Prop logic

A much talked about film premiered this week at the Sundance film festival, detailing the Mormon church’s involvement in the passing of Proposition 8 in California. The proposition amended the state’s constitution to define marriage as between a man and a woman.

The effect of “8: The Mormon Proposition” in Utah has been, in a way, exactly what might have been expected: Most people just don’t care. Many Mormon church members here may not care about this film because they got what they wanted – the stalling and even reduction of rights for the LGBT community. “8: The Mormon Proposition” is just an afterthought and a critique of that victory.

They should care, though. Often, religious organizations get a pass on criticism of their activities simply because they are, in fact, religious organizations, and for no other reason. No one wants to criticize the beliefs of someone else and be painted as a bigot or a godless heathen. But, if this film is accurate, then there are some real criticisms that deserve to be mounted against the state’s, and this school’s, hegemonic faith, and they should be – just as with so many other nonreligious bodies like corporations, schools, or governments.

The LDS church has denounced the film as being biased, lacking in truth, and said it does not further the necessary and real debate about this issue. This is strange, since it is the first feature-length film to address the issue at all, meaning it could actually be the starting point of the debate. Of course it has an agenda, as any participant in a robust debate should have – being called biased is simply a back-handed way of acknowledging the film’s legitimate viewpoint.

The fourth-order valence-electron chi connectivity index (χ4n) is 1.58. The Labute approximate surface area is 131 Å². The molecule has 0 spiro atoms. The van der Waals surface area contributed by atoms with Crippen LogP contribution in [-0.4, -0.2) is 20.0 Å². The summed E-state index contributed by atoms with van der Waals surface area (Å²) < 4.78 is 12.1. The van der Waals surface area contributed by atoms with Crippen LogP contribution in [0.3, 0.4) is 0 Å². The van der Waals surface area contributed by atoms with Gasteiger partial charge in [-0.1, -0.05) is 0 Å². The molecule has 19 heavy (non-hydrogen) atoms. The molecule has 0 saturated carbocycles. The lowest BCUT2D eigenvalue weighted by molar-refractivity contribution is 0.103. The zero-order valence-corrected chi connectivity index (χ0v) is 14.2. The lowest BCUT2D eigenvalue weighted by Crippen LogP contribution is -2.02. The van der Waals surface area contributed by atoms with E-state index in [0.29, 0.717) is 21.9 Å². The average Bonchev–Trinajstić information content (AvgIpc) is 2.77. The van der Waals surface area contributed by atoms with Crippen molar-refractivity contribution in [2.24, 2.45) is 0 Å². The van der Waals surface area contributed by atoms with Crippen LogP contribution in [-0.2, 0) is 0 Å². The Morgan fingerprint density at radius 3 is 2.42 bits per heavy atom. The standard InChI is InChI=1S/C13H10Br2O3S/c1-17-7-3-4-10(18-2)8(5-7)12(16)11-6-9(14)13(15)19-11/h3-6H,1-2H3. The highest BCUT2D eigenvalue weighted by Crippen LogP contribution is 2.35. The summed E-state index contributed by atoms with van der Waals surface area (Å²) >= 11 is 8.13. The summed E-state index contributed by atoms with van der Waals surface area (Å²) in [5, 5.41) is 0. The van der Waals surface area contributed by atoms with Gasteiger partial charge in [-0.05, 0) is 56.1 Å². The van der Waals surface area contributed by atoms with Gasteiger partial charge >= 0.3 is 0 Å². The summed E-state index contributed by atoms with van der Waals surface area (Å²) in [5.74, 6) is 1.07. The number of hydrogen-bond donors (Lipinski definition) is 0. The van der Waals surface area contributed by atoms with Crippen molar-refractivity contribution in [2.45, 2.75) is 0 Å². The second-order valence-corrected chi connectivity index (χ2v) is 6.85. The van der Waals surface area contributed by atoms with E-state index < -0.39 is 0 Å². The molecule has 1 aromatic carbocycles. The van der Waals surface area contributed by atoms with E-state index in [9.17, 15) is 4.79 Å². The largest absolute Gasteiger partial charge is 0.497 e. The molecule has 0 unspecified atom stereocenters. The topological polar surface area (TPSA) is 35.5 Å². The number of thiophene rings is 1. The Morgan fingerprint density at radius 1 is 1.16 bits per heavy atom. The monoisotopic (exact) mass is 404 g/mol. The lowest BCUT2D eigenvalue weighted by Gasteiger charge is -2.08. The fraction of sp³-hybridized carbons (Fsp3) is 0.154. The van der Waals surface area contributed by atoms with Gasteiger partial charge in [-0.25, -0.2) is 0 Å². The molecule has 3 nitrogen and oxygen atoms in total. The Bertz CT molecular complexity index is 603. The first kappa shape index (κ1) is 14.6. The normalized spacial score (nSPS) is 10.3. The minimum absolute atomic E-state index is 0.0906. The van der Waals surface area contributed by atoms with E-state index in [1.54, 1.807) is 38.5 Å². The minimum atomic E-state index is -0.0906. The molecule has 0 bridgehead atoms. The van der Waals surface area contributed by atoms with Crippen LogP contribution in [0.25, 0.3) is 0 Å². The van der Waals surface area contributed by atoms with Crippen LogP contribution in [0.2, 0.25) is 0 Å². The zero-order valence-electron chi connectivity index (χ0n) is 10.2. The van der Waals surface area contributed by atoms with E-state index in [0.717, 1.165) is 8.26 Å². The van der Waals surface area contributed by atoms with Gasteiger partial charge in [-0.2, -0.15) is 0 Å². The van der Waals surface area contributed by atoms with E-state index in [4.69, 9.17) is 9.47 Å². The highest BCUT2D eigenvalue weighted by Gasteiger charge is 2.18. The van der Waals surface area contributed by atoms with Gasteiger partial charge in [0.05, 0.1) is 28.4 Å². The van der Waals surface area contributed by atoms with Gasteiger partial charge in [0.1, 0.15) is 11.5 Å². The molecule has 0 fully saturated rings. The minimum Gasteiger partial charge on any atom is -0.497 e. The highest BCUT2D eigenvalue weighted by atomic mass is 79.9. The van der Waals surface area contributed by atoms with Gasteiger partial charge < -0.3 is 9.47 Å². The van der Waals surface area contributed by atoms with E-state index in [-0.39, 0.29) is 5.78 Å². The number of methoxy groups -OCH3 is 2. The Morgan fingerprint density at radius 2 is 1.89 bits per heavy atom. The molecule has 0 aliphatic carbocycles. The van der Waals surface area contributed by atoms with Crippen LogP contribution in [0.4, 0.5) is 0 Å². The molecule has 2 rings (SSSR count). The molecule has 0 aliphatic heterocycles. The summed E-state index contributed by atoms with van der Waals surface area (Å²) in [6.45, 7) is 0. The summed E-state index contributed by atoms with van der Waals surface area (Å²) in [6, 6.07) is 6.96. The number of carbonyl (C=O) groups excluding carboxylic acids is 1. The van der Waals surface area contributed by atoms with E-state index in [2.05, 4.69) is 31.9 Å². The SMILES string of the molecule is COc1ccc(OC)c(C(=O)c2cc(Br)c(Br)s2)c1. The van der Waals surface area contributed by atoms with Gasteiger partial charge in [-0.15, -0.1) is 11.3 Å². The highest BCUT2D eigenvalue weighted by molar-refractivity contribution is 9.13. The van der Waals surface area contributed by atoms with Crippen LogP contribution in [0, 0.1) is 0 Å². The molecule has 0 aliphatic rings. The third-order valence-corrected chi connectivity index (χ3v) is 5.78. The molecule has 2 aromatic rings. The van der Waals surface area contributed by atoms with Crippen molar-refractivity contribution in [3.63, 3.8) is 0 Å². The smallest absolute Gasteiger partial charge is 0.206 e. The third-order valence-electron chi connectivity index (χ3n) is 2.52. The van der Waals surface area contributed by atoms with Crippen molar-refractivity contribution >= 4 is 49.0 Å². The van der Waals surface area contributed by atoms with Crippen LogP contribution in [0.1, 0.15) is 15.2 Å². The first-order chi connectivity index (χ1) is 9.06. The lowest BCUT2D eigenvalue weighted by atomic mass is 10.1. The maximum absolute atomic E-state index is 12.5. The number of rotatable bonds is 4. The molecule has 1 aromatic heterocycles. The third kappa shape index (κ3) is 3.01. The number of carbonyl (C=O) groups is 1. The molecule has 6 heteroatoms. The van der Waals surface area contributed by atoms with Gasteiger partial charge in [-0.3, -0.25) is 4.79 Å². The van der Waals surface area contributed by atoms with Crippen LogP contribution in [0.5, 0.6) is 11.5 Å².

Frankly, this film touches on and has implications for several serious issues – the constitutionality of same-sex marriages, the role a religious organization has in the political sphere, church and state issues, and the place of LGBT members within the LDS church itself. All of these are issues that press continually on citizens of Utah. Not only are debates on each one of them necessary, but also solutions to the problems that they bring up.

Most especially, these issues are desperately important for many college-age citizens, who are coming to grips with how they live their lives. Students here, at Happy Valley’s sole repository of college counter culture, are at a place where they are likely to be at their most politically and intellectually active. Further, now is the time that many young LGBT people are coming to grips with themselves, and are beginning to think about coming out.

In other words, this film has the potential to lead to some serious discussions and serious actions. Already “8: The Mormon Proposition” has had some small effect on local politics, notably an ongoing black eye for state Sen. Chris Buttars, R-West Jordan, who is seen in the film making extremely (and unsurprisingly) bigoted remarks about gays. He went as far as to call same-sex marriage “the greatest threat to America going down,” which with minor punctuation changes could be a pretty good title for another kind of film. As a result he has been stripped of two committee chairmanships by Republican leadership.

Unfortunately, it probably won’t mean much for most of the state. But what the film will do, hopefully, is impassion LGBT citizens who so recently gained and so quickly lost rights in California to try even harder, and refuse to be out maneuvered by an admittedly well-greased religious organization.

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